Mr Falk probably had a limited time for his Parliamentary speech, but it would have been much more effective if he could have backed up his entreaties for a quick end to restrictions and his lack of a hearty endorsement for vaccines, with some sort of scientific research, expert opinion or facts that supported his views.  Surely Mr Falk knows this. Or does he? 

Other posts……….

Life Liberty and Family

Human Rights and February Holidays

Candice and That Hat


Filed under COVID-19 Diary, Politics

Human Rights and February Holidays

In February we recognize two important holidays.  Both remind us we are making progress towards respecting diversity, but each should also remind us we need to continue to be vigilant about protecting human rights. 

Lion dancer I photographed during Chinese New Year celebrations in Hong Kong

We are in the midst of the Chinese New Year celebrations which run from February 12 -26th.  Canada is home to more than one and half million people of Chinese descent. I learned to thoroughly enjoy Chinese New Year celebrations during the six years I lived in Hong Kong. Some of my colleagues at the international school where I taught were Chinese Canadians.  I was interested to learn that their families had been in Canada longer than mine.  

Sculpture illustrating the important contribution Chinese workers made to the construction of Canada’s railroad at the Winnipeg Millennium Library

My Mennonite ancestors immigrated in the 1920s but in the early 1880s 17,000 Chinese workers came to Canada to help build the railroad.  Many stayed here and prospered despite the virulent racism they faced. Their families continue to make valuable contributions to our country in politics, culture, business, science, education, technology and sport. 

Sadly, according to the Toronto Globe and Mail, in the last year more than 600 incidents of hate related crimes have been reported to Chinese Canadian organizations. Although some of these incidents are related to historical anti-Asian racism many are the result of the racialization of COVID-19. Vancouver police have reported a real spike in cases. They investigated seven racist incidents in 2019 and sixty-six in 2020. 

Dr. Theresa Tam- Canada’s Chief Medical Officer

Although it is easy to point fingers at the United States where their former president’s continual reference to COVID-19 as the Chinese virus has caused a massive increase in anti-Asian hate incidents, we have a similar problem in Canada. One need look no further for an example of such anti- Chinese sentiment than the comments of former Conservative Party member Derek Sloan. He accused Dr. Theresa Tam our country’s chief medical officer who is of Chinese descent, of being more loyal to China than to Canada. This kind of dishonest racist rhetoric has no place in a respectful society.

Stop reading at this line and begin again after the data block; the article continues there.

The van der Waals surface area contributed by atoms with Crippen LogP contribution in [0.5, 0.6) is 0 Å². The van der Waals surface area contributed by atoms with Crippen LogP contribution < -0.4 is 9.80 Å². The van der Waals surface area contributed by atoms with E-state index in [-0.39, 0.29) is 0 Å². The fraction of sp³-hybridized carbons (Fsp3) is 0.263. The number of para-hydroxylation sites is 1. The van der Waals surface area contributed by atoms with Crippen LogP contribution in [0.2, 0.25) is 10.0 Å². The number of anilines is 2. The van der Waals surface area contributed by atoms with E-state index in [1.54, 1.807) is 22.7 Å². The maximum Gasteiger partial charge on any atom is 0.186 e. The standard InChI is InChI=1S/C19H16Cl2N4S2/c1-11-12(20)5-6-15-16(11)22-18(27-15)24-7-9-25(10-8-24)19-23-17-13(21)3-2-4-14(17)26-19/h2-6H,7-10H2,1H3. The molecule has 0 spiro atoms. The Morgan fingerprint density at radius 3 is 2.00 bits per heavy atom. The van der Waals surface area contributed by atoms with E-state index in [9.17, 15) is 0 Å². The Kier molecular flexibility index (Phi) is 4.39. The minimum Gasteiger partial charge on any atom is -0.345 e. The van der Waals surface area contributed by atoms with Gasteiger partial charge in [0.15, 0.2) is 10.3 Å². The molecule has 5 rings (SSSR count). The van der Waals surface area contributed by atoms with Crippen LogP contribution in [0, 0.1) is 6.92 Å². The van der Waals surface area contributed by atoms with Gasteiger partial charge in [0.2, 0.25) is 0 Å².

I photographed Winnipeg’s Metis mayor Brian Bowman at the opening ceremonies for Folklorama in 2019

On Monday we celebrated Louis Riel day. Louis Riel was a staunch defender of the rights of Manitoba’s Metis people. The mayor of our capital city Brian Bowman is Metis as was a former provincial premier John Norquay. Think of hockey player Theoren Fluery, writer Katherena Vermette, artist Joe Fafard, actress Tantoo Cardinal and members of Parliament Dan Vandal and Shelley Glover and you will get some idea of just how many important contributions the nearly 90,000 Metis Manitobans have made to our province.  

Yet it doesn’t take long to find stories about Metis people being discriminated against in many different areas of society.  In September of 2020 a CTV news story reported that David Chartrand the president of the Manitoba Metis Federation had sent a letter to the Manitoba Human Rights Commission alleging systemic discrimination against the Metis people throughout the COVID-19 pandemic. Chartrand said the provincial government had been unwilling to work with the Metis nation in an information sharing process that would have benefited both the Metis and the Manitoba health care system.  

I photographed this sculpture titled Manitoba by Metis artist Joe Fafard at the Winnipeg Art Gallery

In 2018 almost the entire Manitoba Hydro Board, whose members had all been appointed by Premier Brian Pallister, resigned to protest the decision the premier made to not honor an agreement the board had negotiated with the Manitoba Metis Federation. Clearly there is still work to do in addressing discrimination against the Metis community. 

A pair of holidays we celebrate in February recognize the rich contributions of two diverse communities in our country. Those holidays should also remind us we need to continue to work at respecting the human rights of those communities.  

Other posts………

Making Chinese Dumplings

Manitoba is Metis

It’s Louis Riel Day

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Filed under Canada, Culture, History, Holidays, manitoba, Politics